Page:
The High Pay Centre is an independent non-party think tank focused on pay at the top of the income scale. We argue that growing differences in pay between high and low earners are neither fair nor proportionate, and campaign to reduce the income gap between the super rich and the rest of the population.
We aim to produce high quality research and develop a greater understanding of top rewards, company accountability and business performance. We will communicate evidence for change to policymakers, companies and other interested parties to build a consensus for business renewal.
The High Pay Centre is resolutely independent and strictly non-partisan. It is increasingly clear that there has been a policy and market failure in relation to pay at the top of companies and the structures of business over a period of years under all governments. This has resulted in a number of socially and economically damaging outcomes. It is now essential to persuade all parties that there is a better way.
The High Pay Centre was formed following the findings of the High Pay Commission. The High Pay Commission was an independent inquiry into high pay and boardroom pay across the public and private sectors in the UK, launched in 2009. To read the final report of the High Pay Commission, 'Cheques with Balances: Why tackling high pay is in the national interest', please click here; for the interim report click here.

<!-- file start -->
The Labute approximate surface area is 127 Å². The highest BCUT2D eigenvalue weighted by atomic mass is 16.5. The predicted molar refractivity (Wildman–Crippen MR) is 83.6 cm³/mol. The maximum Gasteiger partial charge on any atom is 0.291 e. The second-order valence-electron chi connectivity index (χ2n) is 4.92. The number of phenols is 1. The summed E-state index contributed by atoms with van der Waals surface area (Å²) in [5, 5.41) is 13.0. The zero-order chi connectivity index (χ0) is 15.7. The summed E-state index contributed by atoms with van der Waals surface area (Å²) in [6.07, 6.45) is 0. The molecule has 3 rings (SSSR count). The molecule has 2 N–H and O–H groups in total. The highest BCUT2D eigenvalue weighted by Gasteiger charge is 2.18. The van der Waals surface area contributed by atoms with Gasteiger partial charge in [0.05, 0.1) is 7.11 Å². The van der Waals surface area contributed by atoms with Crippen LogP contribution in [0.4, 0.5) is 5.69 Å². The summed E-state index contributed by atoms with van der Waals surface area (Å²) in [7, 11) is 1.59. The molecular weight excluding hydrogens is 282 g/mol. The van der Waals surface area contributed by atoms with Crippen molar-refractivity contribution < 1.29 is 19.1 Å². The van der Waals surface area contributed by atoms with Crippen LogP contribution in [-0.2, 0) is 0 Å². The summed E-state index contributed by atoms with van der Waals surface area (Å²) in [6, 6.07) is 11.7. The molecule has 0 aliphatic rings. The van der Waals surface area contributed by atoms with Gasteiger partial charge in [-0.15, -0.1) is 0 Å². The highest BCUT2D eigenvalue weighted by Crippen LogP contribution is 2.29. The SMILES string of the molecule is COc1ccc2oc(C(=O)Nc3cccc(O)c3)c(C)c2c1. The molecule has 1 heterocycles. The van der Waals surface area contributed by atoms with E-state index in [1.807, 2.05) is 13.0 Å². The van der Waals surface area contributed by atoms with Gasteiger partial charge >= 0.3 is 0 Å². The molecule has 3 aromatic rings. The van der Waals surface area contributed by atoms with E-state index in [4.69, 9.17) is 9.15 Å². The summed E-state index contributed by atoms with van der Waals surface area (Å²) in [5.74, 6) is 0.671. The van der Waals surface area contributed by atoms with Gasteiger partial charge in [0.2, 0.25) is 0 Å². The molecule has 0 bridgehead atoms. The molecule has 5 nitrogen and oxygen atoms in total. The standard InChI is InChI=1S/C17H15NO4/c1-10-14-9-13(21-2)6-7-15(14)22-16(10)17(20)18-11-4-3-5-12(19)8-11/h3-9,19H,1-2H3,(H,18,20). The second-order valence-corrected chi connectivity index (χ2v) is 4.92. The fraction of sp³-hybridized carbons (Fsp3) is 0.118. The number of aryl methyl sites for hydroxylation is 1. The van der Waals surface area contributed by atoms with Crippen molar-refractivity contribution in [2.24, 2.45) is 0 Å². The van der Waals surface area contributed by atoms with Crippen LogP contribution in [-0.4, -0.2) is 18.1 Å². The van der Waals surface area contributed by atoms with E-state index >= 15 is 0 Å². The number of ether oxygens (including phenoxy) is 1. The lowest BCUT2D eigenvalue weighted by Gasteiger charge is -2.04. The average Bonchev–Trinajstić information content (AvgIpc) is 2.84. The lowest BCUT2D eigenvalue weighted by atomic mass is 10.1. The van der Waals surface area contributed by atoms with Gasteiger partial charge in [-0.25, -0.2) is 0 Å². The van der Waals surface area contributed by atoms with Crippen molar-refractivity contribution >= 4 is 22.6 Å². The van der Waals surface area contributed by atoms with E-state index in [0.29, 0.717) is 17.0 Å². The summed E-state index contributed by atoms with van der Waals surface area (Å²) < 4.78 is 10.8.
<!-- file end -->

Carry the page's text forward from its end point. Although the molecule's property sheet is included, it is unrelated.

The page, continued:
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Since 1 January 2017 the average FTSE 100 CEO has earned:
Income inequality in the UK
Wealth inequality in the UK
- Full text of joint CIPD/HPC submission to UK BEIS department Feb 2017
This unprecedented joint submission signifies the importance of this moment: an opportunity to make meaningful, lasting reforms to executive pay and boardroom culture and practice
- Joint HPC/CIPD response to government corporate governance green paper
Reform of pay and governance structures matter to all employees. We are pleased to make a joint submission with the CIPD
- Fat Cat Wednesday 2017
Welcome back to work. FTSE100 bosses will have already clocked up an average annual UK salary by lunchtime today.